Until recently, John Worth was interim director of career development at the Darden Graduate School of Business Administration at the University of Virginia (No. 12 on BusinessWeek's 2002 ranking of the best B-schools). Worth joined Darden in 2000 as director of career consulting, eventually managing four other career consultants. He was then asked to also serve as an interim director for the entire career development office. In July, the school named Everette Fortner as Worth's successor, leaving him responsible for the job he originally came to Darden for: counseling MBAs on their career paths.
Prior to joining Darden, Worth spent 10 years with Deloitte Consulting as an MBA recruiter, and prior to that was director of recruiting for the Boston office of Coopers & Lybrand. Before that, he started and ran a job-placement service for the Two/Ten Foundation, a nonprofit organization in Boston.
Worth earned a BA in English from Merrimack College and has completed graduate work in Educational Administration at the University of New Hampshire. Recently, he spoke with Mica Schneider, BusinessWeek Online's reporter covering management education, about the current career environment for MBAs. Here are edited excerpts of their conversation:
Q: How did having an interim director of career development affect Darden MBAs?
A: I joined Darden in 2000 to be director of career consulting. Six months later, I was asked to also serve as interim director of career development. So the classes of 2003 and 2004 had a full-time member of the staff serving in an [additional] interim role. They felt reasonably comfortable with that. But the students and I preferred to have a full-time director.
Q: In mid-July, the school announced its new director of career services, Everette Fortner. How does the office stand to change?
A: The current economic slowdown requires business schools to focus more on external relations, marketing the school and the students and bringing in new companies. The major change is that we now have a fully staffed office, and we will be able to market Darden, solidify our relationships, and reach out to new companies to round out the portfolio of recruiters at Darden.
Q: How did Darden's 240 MBA graduates fare with their job hunts this year?
A: Currently, 80% of the class of 2003 has accepted a job, which is only a couple of points behind last year. Like the class of 2003 at other top MBA programs, when this year's grads applied to school they knew that the economy was bad, but I don't think they had any idea how bad, and how prolonged, it would be.
Everyone comes to B-school with a short- and a long-term goal. A lot of people assume they'll be in banking or consulting for a few years, to get them to their dream job. Recently, they've had to readjust their goals dramatically, as hiring in banking and consulting declined. Students have recognized that they need to be creative and flexible, and take positions that aren't exactly what they want but that fit with their three- to five-year goals. Many of our students are going into general management and management-development programs.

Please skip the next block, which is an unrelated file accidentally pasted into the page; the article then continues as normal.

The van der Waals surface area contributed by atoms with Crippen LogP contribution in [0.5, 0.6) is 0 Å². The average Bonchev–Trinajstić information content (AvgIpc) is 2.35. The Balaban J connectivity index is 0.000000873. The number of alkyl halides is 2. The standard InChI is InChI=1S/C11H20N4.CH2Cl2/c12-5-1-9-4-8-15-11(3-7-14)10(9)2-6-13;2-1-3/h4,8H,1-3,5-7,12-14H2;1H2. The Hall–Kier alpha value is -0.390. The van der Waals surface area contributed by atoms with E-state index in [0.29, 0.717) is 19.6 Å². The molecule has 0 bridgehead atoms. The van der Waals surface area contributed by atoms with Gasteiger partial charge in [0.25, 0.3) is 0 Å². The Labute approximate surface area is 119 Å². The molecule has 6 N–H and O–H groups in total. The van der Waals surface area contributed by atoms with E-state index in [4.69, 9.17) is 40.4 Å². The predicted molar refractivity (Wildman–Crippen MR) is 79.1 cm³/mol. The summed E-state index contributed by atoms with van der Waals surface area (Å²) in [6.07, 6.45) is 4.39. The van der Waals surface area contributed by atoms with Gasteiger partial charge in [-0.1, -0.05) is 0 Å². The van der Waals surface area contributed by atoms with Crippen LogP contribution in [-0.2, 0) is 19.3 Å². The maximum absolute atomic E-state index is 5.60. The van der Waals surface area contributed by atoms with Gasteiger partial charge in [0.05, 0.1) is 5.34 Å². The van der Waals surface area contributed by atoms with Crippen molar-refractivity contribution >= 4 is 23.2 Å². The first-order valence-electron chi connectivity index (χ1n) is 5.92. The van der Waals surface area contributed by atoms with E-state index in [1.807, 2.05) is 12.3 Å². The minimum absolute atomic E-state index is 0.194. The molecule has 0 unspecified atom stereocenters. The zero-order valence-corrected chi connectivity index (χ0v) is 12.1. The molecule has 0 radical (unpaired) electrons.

Other [MBAs] say, "I didn't come to get a job. I came to get the job I want." Those students are waiting things out, and they probably have the financial resources to do that. We stay in contact with these graduates to see how they're doing. There are also a fair number of people who are saying that it has been a long two years and that they're taking time off, but will look for jobs when they're settled.
Q: How does Darden's location in rural Charlottesville, Va., affect students' job searches?
A: If I'm recruiting from a major metropolitan area, it's easier for me to get to the local business schools. But we find that companies go where they think the best students are, and we're not so far away that recruiters won't come. We haven't heard people say we're too hard to come to.
As for students, they may have to schedule meetings with companies during their holiday breaks or make other trips. No matter what school they go to, every company they're interested in isn't going to recruit at their school.
Q: This fall, 312 new MBAs will arrive on campus as the class of 2005. How is the career services office planning to help them?
A: We didn't increase the number of students in each MBA section, but instead added a new 60-person section. [Note: Darden places its MBAs into five class sections of 60 students during the first year of the MBA program.] We added a new career consultant last year so that students have the same [degree of] access to career advisers and the same amount of one-on-one attention as they did before the enrollment increase.